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Summary: We cannot escape God.

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ON THE RUN

Jonah 1:1-17

S: Evangelism

Th: My Life as God’s Light

Pr: WE CANNOT ESCAPE GOD.

KW: Stages

TS: In Jonah 1, we will find seven stages that unfold showing how we cannot escape God.

Inductive

The _____ stage is…

I. COMMISSION (1-2)

II. COMPREHENSION (3)

III. CALAMITY (4-7)

IV. CULPABILITY (8-11)

V. CONDEMNATION (12-15)

VI. CONVICTION (16)

VII. CARE (17)

RMBC 7/15/01 AM

INTRODUCTION:

ILL Notebook: Escape (fire!) [modified]

Three athletes are about to be executed. One is a dark-haired soccer player, one is a baldheaded tennis player, and the third is a tall blond-haired football player.

The guard brings the dark-haired soccer player forward and the executioner asks if he has any last requests. He says no and the executioner shouts, “Ready!…Aim!!…”

Suddenly the soccer player yells, EARTHQUAKE!!!” Everyone is startled and looks around. And he escapes.

The guard brings the baldheaded tennis player forward and the executioner asks if he has any last requests. He says no and the executioner shouts, “Ready!…Aim!!…”

Suddenly the tennis player yells, “TORNADO!!!” Everyone is startled and looks around. And he escapes.

By now the tall blond-headed football player has it all figured out. The guard brings him forward and the executioner asks if he has any last requests. He says no and the executioner shouts, “Ready!…Aim!!…”

…and the football player yells, “FIRE!!!”

To all the tall blond-headed football players in our midst this morning, I apologize.

But the truth is the truth you know…

Well, have you ever needed or wanted to escape?

1. Have you ever wanted to run away?

We probably all have that feeling once in a while.

We just want to get away.

Sometimes I feel that way being in the ministry.

It is so hard trying to keep so many people happy, and I feel pretty frustrated at times.

Sometimes I think just walking away would be easier and better for everybody concerned.

But every time I think of that, today’s story is a reminder to me.

Because, being AWOL (absent without leave) is not where we want to be…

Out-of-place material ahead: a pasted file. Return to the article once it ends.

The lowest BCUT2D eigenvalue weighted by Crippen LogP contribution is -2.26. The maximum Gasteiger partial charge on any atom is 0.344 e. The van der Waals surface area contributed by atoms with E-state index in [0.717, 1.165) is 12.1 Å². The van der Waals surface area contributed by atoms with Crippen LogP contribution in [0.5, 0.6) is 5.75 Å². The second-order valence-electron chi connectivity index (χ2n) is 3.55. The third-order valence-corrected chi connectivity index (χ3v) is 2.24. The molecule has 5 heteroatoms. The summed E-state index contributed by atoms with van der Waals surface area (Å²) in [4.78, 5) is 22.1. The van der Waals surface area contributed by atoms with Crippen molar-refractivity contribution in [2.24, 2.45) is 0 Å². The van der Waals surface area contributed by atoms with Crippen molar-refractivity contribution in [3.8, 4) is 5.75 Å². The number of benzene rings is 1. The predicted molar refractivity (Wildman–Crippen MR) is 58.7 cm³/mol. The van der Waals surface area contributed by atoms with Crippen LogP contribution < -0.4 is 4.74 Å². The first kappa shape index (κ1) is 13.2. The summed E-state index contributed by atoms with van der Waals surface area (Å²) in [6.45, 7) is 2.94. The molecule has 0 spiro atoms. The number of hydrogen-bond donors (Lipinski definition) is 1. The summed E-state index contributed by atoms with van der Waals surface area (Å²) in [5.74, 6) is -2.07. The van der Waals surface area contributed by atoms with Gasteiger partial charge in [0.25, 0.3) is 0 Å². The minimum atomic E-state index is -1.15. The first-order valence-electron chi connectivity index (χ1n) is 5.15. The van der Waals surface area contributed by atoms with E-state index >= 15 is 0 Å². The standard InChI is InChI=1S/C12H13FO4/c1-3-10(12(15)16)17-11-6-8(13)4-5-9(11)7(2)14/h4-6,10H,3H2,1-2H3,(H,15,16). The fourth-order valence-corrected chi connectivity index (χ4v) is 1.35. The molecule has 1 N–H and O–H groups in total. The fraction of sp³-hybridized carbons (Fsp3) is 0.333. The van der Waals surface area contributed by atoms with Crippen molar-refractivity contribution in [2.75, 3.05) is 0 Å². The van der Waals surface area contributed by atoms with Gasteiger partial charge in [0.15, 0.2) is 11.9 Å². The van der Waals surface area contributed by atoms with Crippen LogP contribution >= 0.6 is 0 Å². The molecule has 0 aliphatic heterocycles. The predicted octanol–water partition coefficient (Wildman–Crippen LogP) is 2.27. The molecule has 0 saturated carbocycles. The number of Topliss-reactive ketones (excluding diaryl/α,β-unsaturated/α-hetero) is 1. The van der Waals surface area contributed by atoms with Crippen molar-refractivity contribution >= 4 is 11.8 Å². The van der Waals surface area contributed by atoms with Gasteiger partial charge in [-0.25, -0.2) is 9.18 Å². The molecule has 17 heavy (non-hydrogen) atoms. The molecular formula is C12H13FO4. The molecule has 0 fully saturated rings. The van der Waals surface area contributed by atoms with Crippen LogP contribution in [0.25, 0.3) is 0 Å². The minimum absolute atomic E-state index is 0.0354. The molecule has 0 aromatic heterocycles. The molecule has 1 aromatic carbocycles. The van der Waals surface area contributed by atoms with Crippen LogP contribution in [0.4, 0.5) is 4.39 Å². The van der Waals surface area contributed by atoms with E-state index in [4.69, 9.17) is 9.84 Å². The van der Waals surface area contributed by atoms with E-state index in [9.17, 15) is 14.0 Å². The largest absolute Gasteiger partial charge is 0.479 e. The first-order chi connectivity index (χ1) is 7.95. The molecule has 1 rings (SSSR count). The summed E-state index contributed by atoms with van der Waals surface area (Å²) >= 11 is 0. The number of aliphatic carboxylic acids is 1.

This is what happened in the Old Testament to a prophet named Jonah.

2. Jonah is an illustration of an attempt to evade God’s summons.

OUR STUDY:

Our introduction to Jonah is his commission…

I. The first stage is COMMISSION (1-2).

The word of the LORD came to Jonah son of Amittai: “Go to the great city of Nineveh and preach against it, because its wickedness has come up before me.”

1. Jonah had a mission to accomplish.

He is told to “go.”

And he is told to go to a particular place—Nineveh.

Nineveh was a significant place, for it was most likely the largest city in the entire world at that point in time.

Not only that, it was the capital city of Assyria, which was the most powerful and dominating empire on earth.

So, he was to go to Nineveh, for…

2. Jonah had a message to deliver.

Because the wickedness of that city had gotten so bad, he was to go and preach.

He had good news and bad news to tell them.

They were going to be destroyed if they didn’t turn around.

But the good news was that God was giving them the opportunity to repent of their sins.

God wanted to save them from this terrible and deserved judgment.

And Jonah comprehended this…

II. The second stage is COMPREHENSION (3).

But Jonah ran away from the LORD and headed for Tarshish. He went down to Joppa, where he found a ship bound for that port. After paying the fare, he went aboard and sailed for Tarshish to flee from the LORD.

1. Jonah was not interested in going to Nineveh.

And so, he decides to get as far away as possible.

Instead of going to Nineveh which was 500 miles east of Jerusalem, he decides to go sailing 2000 miles west of Jerusalem.

He heads for Tarshish, which was the farthest point known to him.

It was a Phoenician outpost in southwest Spain, at the very edge of the Mediterranean world.

So, why does Jonah go the opposite direction?

Certainly going to Nineveh would have been a difficult mission.

He probably would be made fun of and run out of town.

Perhaps he would be physically beaten or even executed.

After all, these were dangerous and wicked people.

On top of that, why does God have to send him to Nineveh?

There were plenty of problems right there in Israel.

It was in trouble morally, spiritually, and socially.

Perhaps he felt that Israel needed to take of her own act first.

But the truth is…

2. Jonah held no compassion for Nineveh (Nahum 3:1-4).

The prophet Nahum gives us some insight on what caused Jonah to go the other way…

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